Ginkgo Bioworks is an example of a company with a large burn rate (EBITDA of -$187 million) countered by $133 million in sales—a level of marketplace traction that has caused its market cap to grow since it went public via a SPAC. Companies like Greenlight and Zymergen, where EBITDA losses well above $100 million annually are countered by sub-$20 million sales figures and modest traction, are seeing their valuations suffer as a result.
Progressing Toward Scalable Unit Economics
Fundraising winners know the importance of scalable unit economics and approach the market with a clearly defined and quantified unit economics story.
One of the hottest sub-sectors in AgTech is indoor farming. Still, the bulk of investor money continues to flow to traditional greenhouse-type concepts rather than vertical farm models intended to maximize land use efficiency. That’s because while many vertical farms have developed innovative technology, these pioneers have yet to prove they can scale the concept profitably.
That same concept—a relentless focus on driving margin for individual efforts—runs through investors’ most favored AgTech concepts, with the goal being 35-50% EBITDA margins in the long run.
Remembering That Customers Matter
It’s well known that institutional investors are under more pressure than ever to comply with Environmental, Social, and Governance (ESG) standards when putting capital to work. There is no question this trend has helped many AgTech startups get a close look from investors in recent years, especially those focusing on innovations that increase sustainability, boost yields, and reduce carbon inputs.
While sustainability will get you a first look, the real winners in the AgTech fundraising game are the companies that win new business because their solutions displace existing products and are validated by loyal customers. And not just any customers—fundraising winners have blue-chip customers that can validate their products. Expect investors to want to interview key customers and keep a close eye on customer growth and churn metrics.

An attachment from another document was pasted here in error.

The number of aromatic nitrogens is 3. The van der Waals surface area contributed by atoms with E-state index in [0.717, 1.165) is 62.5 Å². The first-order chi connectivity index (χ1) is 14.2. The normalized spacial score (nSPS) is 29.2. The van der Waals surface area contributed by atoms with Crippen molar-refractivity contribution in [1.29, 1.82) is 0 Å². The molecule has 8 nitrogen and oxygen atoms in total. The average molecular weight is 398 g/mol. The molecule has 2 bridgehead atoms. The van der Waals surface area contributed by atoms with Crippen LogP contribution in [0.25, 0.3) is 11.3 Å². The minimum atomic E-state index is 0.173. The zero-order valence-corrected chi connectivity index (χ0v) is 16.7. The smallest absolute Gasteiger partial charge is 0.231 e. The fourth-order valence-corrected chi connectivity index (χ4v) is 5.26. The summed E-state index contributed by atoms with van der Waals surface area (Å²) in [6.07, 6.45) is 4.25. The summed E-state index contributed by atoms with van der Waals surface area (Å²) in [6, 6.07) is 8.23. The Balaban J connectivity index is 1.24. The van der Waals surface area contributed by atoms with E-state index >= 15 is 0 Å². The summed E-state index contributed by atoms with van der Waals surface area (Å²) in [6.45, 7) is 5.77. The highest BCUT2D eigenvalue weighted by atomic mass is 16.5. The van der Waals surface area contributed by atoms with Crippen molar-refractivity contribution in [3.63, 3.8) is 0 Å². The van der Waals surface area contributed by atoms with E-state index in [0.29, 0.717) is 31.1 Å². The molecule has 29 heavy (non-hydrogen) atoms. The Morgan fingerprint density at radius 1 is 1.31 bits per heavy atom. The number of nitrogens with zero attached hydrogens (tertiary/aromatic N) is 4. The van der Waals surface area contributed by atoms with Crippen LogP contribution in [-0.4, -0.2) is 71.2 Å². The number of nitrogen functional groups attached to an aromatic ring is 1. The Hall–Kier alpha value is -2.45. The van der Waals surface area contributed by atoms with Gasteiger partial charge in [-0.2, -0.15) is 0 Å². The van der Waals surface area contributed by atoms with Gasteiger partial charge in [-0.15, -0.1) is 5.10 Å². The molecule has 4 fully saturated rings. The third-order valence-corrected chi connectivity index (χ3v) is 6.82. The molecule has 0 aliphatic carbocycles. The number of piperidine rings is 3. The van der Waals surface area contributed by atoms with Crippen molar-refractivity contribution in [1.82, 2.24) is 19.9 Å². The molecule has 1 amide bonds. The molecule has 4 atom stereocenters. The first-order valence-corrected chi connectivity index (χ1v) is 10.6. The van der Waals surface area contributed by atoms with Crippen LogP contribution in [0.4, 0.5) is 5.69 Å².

Partnering Right, for the Long Term
AgTech innovators who understand the space and its Valley of Death challenges make sure they partner with the right investors from the start—capital sources with a long-term focus and the ability to ride a great idea from R&D through market strategy development to revenue realization and profitability. Family offices with industry expertise are often a good fit, as are large institutional investors with deep pockets who back startups with infrastructure designed to allow the investors to stay in all the way to an exit.
Public or Private?
We’ve referenced a couple of AgTech companies that have recently gone public via SPACs. These companies are taking advantage of a new valuation paradigm in the AgTech sector, with SPACs and the public markets currently offering a valuation premium of 20% or more over private markets. Fast growth AgTech companies with differentiated models have taken advantage of this value paradigm in the markets.
That said, this dynamic is a double-edged sword. Public markets are holding innovators to projections and expecting companies to grow into their premium valuation. The key theme here is AgTech innovators have the ability to take advantage of SPAC dynamics—but only press go when truly ready.
Thinking Strategically the First Time
While the “always be fundraising” mantra is true, winners are cautious only to formally approach the market once per round. Companies that reapproach investors shortly after an unsuccessful raise can lose credibility and raise antennas.
When you are ready for the raise, approach the market once with a clear message and swift timing expectations. Doing it once and doing it right are more important than ever. Second chances are increasingly hard to come by in this sector, as investors look to make big bets in specific niches and quickly move to consolidation among major players. Winners in this fast-moving competition will be prepared to navigate the Valley of Death and move up the S-curve to success, with substantial moats protecting them from the competition.
Scott Porter is a Managing Director at Cascadia Capital, where he puts his deep knowledge of food and agriculture in the western United States and Canada to work in service of clients pursuing mergers and acquisitions, restructurings, and private placements.
Please complete the form below to access this resource.